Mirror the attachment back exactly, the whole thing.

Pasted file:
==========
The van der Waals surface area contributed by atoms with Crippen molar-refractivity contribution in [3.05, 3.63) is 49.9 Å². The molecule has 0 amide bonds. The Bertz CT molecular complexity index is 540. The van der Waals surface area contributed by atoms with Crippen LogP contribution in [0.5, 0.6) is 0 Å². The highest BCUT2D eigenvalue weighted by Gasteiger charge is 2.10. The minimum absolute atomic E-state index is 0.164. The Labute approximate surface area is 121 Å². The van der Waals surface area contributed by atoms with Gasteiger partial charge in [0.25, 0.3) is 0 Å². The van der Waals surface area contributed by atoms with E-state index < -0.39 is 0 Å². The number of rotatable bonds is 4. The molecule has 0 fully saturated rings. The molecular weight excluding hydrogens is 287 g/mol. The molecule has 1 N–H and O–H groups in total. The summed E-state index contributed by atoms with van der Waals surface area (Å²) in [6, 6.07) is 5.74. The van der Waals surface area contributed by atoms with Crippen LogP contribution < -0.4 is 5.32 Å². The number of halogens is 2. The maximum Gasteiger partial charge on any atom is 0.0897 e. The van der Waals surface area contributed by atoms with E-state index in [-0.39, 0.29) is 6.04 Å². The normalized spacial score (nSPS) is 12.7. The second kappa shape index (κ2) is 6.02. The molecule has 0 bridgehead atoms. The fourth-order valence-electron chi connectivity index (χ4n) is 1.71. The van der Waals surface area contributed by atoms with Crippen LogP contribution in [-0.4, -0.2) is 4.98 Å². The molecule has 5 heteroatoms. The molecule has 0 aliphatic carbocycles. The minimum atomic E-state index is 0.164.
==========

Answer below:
The van der Waals surface area contributed by atoms with Crippen molar-refractivity contribution in [3.05, 3.63) is 49.9 Å². The molecule has 0 amide bonds. The Bertz CT molecular complexity index is 540. The van der Waals surface area contributed by atoms with Crippen LogP contribution in [0.5, 0.6) is 0 Å². The highest BCUT2D eigenvalue weighted by Gasteiger charge is 2.10. The minimum absolute atomic E-state index is 0.164. The Labute approximate surface area is 121 Å². The van der Waals surface area contributed by atoms with Gasteiger partial charge in [0.25, 0.3) is 0 Å². The van der Waals surface area contributed by atoms with E-state index < -0.39 is 0 Å². The number of rotatable bonds is 4. The molecule has 0 fully saturated rings. The molecular weight excluding hydrogens is 287 g/mol. The molecule has 1 N–H and O–H groups in total. The summed E-state index contributed by atoms with van der Waals surface area (Å²) in [6, 6.07) is 5.74. The van der Waals surface area contributed by atoms with Crippen LogP contribution < -0.4 is 5.32 Å². The number of halogens is 2. The maximum Gasteiger partial charge on any atom is 0.0897 e. The van der Waals surface area contributed by atoms with E-state index in [-0.39, 0.29) is 6.04 Å². The normalized spacial score (nSPS) is 12.7. The second kappa shape index (κ2) is 6.02. The molecule has 0 bridgehead atoms. The fourth-order valence-electron chi connectivity index (χ4n) is 1.71. The van der Waals surface area contributed by atoms with Crippen LogP contribution in [-0.4, -0.2) is 4.98 Å². The molecule has 5 heteroatoms. The molecule has 0 aliphatic carbocycles. The minimum atomic E-state index is 0.164.